Collins McNicholas has seen a 6% growth in registered job vacancies in the first half of 2017 compared with the first half of 2016. The number of candidates registered with Collins McNicholas is up by 24% in the same period. The growth in jobs shows a buoyant job market with candidates willing to switch jobs to take advantage of more promising opportunities. Collins McNicholas opened its Limerick office in February this year and that has partly contributed to the increase in candidates. However, candidates have more confidence in the job market now and they are seeing lots of opportunities out there. The unemployment rate for June 2017 was 6.3%, down from 6.7% in January 2017 and down from 8.3% in June 2016. The government expects the unemployment rate to fall below 5% next year.
Brexit offers both a challenge and an opportunity with more companies in the UK considering relocating to Ireland. Foreign investment has continued to grow and IDA Ireland has reported a comparable financial investment from FDI as in 2016 but with a greater number of jobs being created. Job announcements from FDI approvals have risen from 9,000 in the first half of 2016 to 11,000 in 2017.
Announcements from Microsoft of 600 jobs, and Zendesk of 500, show the demand for technology professionals is still growing strong. Financial services and life sciences continue to perform well – Northern trust announced 400 jobs for its Limerick office and MSD announced 330 jobs for its Carlow and Cork sites.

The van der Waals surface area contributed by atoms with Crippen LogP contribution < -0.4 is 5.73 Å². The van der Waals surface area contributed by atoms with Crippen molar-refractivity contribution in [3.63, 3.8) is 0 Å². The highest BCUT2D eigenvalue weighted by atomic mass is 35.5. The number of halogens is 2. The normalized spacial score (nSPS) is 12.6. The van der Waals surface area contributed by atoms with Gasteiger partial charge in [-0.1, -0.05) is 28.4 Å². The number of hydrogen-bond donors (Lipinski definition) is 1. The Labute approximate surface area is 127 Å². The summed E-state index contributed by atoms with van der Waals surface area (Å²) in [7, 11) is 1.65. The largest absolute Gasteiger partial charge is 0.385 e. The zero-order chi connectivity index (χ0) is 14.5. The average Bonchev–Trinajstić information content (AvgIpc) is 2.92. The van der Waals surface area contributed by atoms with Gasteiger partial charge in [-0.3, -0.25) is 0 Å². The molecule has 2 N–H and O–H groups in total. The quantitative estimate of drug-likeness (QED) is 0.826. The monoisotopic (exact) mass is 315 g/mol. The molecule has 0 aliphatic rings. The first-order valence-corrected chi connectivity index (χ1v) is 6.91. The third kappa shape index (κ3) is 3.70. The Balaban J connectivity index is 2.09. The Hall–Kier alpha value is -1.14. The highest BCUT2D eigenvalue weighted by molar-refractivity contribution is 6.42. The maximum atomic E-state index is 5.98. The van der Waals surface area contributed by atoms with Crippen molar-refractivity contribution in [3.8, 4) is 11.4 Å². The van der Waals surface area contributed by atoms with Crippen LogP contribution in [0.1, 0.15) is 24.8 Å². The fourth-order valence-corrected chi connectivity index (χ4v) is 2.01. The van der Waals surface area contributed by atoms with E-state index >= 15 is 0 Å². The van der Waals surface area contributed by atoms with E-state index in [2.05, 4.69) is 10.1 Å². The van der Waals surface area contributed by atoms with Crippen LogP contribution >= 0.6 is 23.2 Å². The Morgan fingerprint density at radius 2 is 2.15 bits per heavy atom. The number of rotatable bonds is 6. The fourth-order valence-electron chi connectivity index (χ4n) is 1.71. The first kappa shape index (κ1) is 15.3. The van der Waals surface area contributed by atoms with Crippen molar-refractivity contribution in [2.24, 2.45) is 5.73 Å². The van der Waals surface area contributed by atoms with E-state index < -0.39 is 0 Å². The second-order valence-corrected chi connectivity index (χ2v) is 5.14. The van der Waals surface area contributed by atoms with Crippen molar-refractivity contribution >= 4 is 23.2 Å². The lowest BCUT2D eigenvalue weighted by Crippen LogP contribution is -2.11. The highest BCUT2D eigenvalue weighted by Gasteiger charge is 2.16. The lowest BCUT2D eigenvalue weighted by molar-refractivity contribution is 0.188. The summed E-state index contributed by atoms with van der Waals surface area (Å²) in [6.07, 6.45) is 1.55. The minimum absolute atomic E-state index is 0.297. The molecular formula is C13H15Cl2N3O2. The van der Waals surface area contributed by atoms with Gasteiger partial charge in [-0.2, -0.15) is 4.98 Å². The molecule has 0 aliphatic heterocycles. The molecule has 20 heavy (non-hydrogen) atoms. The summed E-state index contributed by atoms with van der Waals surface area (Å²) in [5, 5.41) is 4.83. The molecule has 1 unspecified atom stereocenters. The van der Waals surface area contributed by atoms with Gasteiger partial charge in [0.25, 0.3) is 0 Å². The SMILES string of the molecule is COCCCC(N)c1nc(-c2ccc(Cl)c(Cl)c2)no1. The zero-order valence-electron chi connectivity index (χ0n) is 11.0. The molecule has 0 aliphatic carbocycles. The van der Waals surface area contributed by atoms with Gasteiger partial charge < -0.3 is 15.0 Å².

Niall Murray, Managing Director of Collins McNicholas, commented on the labour market by saying, ‘it has been a very positive start to 2017 for job creation and I expect this to continue in the second half of the year. Our clients are very positive about the prospects of job growth and we are seeing a very strong demand for experienced professionals in the medical device and biopharma sectors, particularly for niche engineering skills, and for software developers and finance professionals. With the growth in demand for the top professional talent in recent years, companies are showing a greater willingness to invest in the training and development of graduates, and younger professionals, that show a lot of potential. Companies are putting much more emphasis on the development and retention of their core teams. We are seeing a tightness in the labour market with greater competition between companies for this top tier of talent. Despite this pressure on the talent supply, growth in graduate output, the return of Irish citizens from overseas and the streamlined visa system has enabled the labour market to successfully accommodate this rise in demand.’